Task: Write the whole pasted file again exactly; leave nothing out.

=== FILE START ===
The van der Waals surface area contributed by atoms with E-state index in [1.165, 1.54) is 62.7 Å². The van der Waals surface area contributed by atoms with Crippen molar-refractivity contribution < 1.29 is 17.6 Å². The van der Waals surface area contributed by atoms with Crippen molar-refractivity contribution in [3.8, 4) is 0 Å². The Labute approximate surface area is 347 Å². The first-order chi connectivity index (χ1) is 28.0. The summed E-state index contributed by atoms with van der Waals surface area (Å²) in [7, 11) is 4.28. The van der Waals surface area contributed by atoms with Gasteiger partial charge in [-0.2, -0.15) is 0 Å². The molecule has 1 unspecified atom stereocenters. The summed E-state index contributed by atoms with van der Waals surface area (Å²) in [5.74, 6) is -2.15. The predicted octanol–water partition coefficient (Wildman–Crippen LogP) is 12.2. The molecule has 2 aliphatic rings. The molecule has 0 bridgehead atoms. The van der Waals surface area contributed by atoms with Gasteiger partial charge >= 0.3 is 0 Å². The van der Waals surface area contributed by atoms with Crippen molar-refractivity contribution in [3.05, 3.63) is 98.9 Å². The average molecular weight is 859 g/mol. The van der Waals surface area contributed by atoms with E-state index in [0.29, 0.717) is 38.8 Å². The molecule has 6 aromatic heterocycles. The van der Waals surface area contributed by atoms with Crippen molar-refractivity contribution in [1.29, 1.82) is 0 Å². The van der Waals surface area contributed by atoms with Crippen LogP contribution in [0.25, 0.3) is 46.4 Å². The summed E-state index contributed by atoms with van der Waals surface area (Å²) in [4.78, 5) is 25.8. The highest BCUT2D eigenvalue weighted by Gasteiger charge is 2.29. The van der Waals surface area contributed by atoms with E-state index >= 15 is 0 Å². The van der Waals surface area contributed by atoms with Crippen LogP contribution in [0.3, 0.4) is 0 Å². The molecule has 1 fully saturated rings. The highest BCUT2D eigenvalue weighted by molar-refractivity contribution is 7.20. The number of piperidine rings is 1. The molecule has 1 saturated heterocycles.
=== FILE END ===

The van der Waals surface area contributed by atoms with E-state index in [1.165, 1.54) is 62.7 Å². The van der Waals surface area contributed by atoms with Crippen molar-refractivity contribution < 1.29 is 17.6 Å². The van der Waals surface area contributed by atoms with Crippen molar-refractivity contribution in [3.8, 4) is 0 Å². The Labute approximate surface area is 347 Å². The first-order chi connectivity index (χ1) is 28.0. The summed E-state index contributed by atoms with van der Waals surface area (Å²) in [7, 11) is 4.28. The van der Waals surface area contributed by atoms with Gasteiger partial charge in [-0.2, -0.15) is 0 Å². The molecule has 1 unspecified atom stereocenters. The summed E-state index contributed by atoms with van der Waals surface area (Å²) in [5.74, 6) is -2.15. The predicted octanol–water partition coefficient (Wildman–Crippen LogP) is 12.2. The molecule has 2 aliphatic rings. The molecule has 0 bridgehead atoms. The van der Waals surface area contributed by atoms with Gasteiger partial charge >= 0.3 is 0 Å². The van der Waals surface area contributed by atoms with Crippen molar-refractivity contribution in [3.05, 3.63) is 98.9 Å². The average molecular weight is 859 g/mol. The van der Waals surface area contributed by atoms with E-state index in [0.29, 0.717) is 38.8 Å². The molecule has 6 aromatic heterocycles. The van der Waals surface area contributed by atoms with Crippen molar-refractivity contribution in [1.29, 1.82) is 0 Å². The van der Waals surface area contributed by atoms with Crippen LogP contribution in [0.25, 0.3) is 46.4 Å². The summed E-state index contributed by atoms with van der Waals surface area (Å²) in [4.78, 5) is 25.8. The highest BCUT2D eigenvalue weighted by Gasteiger charge is 2.29. The van der Waals surface area contributed by atoms with E-state index >= 15 is 0 Å². The van der Waals surface area contributed by atoms with Crippen LogP contribution in [0.3, 0.4) is 0 Å². The molecule has 1 fully saturated rings. The highest BCUT2D eigenvalue weighted by molar-refractivity contribution is 7.20. The number of piperidine rings is 1. The molecule has 1 saturated heterocycles.